All seems well with Jean until it is not, and this is when things get confusing. I never understood what Jean’s problem was. The swallowing of that solar flare thingy makes her all-powerful, which means she’s like Captain Marvel where she can do anything by lifting her hands, which means there are no rules governing her powers, which makes those powers boring; which means she cannot die, which removes all sense of peril, which is also boring, but what the hell is her problem?

Apparently, she’s mad at Xavier for entering her mind and blocking an unpleasant family memory, so she goes off the rails, which makes her an over-emotional neurotic, which is an awfully strange approach to a Grrrrl Power flick.

So the X-Men try to stop her, and some want to kill her, but only to serve the plot, not out of a motive for vengeance that ever makes a lick of sense.

This movie cost $200 million, most of it obviously spent on wind machines and all the takes required to nail that perfect tear dropped by Fassbender.

About halfway through, I thought about walking out, but I’m glad I didn’t because there is an actual train wreck in this train wreck and the lost hour of my life was worth the opportunity to point that out.

On top of more melodrama than a 1950’s Joan Crawford movie, there’s Jessica Chastain as Vuk, an alien who is able to inhabit everything about a human being except their eyebrows.

Apparently the solar flare Jean swallowed is actually a planet killer and Vuk wants its back to destroy earth, or something, and things end with Vuk and Jean holding each other by the throat as lame special effects swirl around them.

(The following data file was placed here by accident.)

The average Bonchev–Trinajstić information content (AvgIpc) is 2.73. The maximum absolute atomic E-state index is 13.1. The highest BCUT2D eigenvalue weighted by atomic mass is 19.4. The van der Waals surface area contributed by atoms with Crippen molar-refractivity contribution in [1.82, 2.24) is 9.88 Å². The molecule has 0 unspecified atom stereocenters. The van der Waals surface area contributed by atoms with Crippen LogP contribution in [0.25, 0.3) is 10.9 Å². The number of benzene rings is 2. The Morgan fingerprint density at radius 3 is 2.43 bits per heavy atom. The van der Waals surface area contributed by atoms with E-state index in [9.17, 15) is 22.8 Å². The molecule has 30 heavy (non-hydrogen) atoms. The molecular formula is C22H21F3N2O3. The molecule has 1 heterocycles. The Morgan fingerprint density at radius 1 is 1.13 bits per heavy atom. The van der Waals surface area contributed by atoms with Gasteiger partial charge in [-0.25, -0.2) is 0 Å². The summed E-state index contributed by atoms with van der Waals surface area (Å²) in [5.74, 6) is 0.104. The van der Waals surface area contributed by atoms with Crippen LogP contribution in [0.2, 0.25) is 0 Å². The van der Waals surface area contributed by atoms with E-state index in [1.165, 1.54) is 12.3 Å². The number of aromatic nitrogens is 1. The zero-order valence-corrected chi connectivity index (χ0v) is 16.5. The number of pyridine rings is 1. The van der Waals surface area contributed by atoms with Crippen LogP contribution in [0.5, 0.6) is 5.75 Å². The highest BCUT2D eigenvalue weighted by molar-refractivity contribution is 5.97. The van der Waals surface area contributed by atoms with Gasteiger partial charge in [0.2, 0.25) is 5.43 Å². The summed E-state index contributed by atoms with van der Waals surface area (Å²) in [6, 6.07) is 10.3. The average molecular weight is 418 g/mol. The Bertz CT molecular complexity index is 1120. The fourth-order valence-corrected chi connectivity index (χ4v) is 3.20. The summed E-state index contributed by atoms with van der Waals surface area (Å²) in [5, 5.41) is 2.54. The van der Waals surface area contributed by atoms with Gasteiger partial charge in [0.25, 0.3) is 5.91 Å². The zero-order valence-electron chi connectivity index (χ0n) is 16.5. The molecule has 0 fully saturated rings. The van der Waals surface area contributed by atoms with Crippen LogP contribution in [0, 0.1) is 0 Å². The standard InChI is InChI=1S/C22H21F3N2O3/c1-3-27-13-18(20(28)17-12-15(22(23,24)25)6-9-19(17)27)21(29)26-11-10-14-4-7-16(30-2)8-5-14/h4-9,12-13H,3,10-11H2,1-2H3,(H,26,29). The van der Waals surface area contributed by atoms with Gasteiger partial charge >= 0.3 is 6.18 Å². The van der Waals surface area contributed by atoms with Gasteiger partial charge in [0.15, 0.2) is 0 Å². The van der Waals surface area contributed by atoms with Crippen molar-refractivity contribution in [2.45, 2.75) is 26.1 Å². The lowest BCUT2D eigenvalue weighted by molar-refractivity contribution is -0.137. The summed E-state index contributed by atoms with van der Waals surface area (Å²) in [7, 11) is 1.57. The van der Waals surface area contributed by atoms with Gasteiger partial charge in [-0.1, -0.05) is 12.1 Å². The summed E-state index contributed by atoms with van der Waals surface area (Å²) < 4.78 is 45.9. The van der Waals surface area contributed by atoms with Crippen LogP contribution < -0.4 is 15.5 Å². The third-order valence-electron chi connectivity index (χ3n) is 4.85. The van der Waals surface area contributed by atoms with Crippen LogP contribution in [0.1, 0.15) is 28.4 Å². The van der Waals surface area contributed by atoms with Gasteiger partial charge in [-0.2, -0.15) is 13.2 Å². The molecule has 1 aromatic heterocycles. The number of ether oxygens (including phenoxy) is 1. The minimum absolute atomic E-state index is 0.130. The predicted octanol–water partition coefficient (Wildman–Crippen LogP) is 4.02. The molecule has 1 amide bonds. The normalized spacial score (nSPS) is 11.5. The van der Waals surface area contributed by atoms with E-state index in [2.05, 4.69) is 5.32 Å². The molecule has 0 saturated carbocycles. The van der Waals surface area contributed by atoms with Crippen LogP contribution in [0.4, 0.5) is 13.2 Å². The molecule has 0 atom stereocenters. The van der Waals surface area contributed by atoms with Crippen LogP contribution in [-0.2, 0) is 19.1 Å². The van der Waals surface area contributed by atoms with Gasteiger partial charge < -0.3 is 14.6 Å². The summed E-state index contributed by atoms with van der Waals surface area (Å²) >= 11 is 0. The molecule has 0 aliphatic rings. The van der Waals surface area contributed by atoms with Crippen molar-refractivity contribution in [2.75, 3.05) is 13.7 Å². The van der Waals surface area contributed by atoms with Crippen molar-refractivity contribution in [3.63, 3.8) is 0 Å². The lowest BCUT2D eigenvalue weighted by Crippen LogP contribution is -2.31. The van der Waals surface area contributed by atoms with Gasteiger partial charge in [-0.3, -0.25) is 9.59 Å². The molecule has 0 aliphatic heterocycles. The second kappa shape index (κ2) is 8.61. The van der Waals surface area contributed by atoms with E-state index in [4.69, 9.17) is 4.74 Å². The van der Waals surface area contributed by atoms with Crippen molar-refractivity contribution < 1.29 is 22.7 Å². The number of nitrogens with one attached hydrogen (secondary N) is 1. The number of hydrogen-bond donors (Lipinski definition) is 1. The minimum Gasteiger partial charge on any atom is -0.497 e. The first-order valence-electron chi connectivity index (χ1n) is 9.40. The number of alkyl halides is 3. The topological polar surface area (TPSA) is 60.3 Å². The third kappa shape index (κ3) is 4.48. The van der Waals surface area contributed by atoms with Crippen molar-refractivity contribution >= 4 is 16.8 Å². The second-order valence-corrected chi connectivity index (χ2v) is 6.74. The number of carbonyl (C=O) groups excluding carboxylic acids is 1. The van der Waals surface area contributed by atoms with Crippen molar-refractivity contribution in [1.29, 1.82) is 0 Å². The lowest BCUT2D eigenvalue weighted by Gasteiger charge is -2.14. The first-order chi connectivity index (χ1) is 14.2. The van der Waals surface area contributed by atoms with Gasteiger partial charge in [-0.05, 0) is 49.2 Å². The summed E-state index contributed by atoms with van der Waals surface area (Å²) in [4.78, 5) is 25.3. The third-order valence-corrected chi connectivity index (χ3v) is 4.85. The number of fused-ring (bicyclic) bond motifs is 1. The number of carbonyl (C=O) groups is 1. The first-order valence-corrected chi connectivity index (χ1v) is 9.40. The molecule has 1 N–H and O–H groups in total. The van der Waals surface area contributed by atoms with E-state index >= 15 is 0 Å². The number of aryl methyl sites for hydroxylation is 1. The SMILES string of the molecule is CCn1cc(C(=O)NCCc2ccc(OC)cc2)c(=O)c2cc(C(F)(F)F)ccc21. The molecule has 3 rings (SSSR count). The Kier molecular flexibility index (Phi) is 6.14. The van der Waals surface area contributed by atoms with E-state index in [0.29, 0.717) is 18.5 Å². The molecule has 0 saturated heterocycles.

No one even tells her “Vuk you,” which would’ve been awesome.

Even more frustrating is the dropped plot lines. Xavier apparently has a drinking problem, until he doesn’t. There’s a ton of Xposition about how the internal battle over whether to save or kill Jean could result in the public turning against the X-Men. The president even disconnects the X-Phone, but this all goes nowhere.

Dark Phoenix has no sense of humor, none of the relationships feel real, and as far as conveying emotions, this is the Bugsy Malone of the X-Men series, the one where you feel the loss of the original cast of grown-ups who have been replaced by a bunch of kids playing grown up.

This was not as big of a problem in the previous prequels, and McAvoy and Fassbender add some heft, but you are going to miss Hugh Jackman, Halle Berry, Famke Janssen, James Marsden, and the rest like never before.

And why is it called Dark Phoenix as opposed to “X-Men: Dark Phoenix?”

Until this week, I didn’t even know this was part of the X-Men: First Class franchise.

Dark Phoenix” makes it sound like a spin-off no one asked for. This someone named Sophie Turner even dominates the poster in a way where you hardly notice the other characters, which would tip you off to where the movie fits into the overall franchise.

What I’m saying is that there’s nothing about Dark Phoenix that’s not a botch job.

Let me close by telling a truth we are no longer allowed to tell: This someone named Sophie Turner is a terrible choice for the lead. She has the face of a witch with baby fat, zero charisma, and less sex appeal than Brie Larson. Famke Janssen (the original Jean) had it going on all over the place, and the lack of hot cha cha in this movie and all superhero movies of late, this sterilization that makes Mormons look like party animals, is getting old.

Vuk you, Hollywood, I want my T & A back.

Woke sucks.

This piece was updated to correct a factual error. 

Follow John Nolte on Twitter @NolteNC. Follow his Facebook Page here.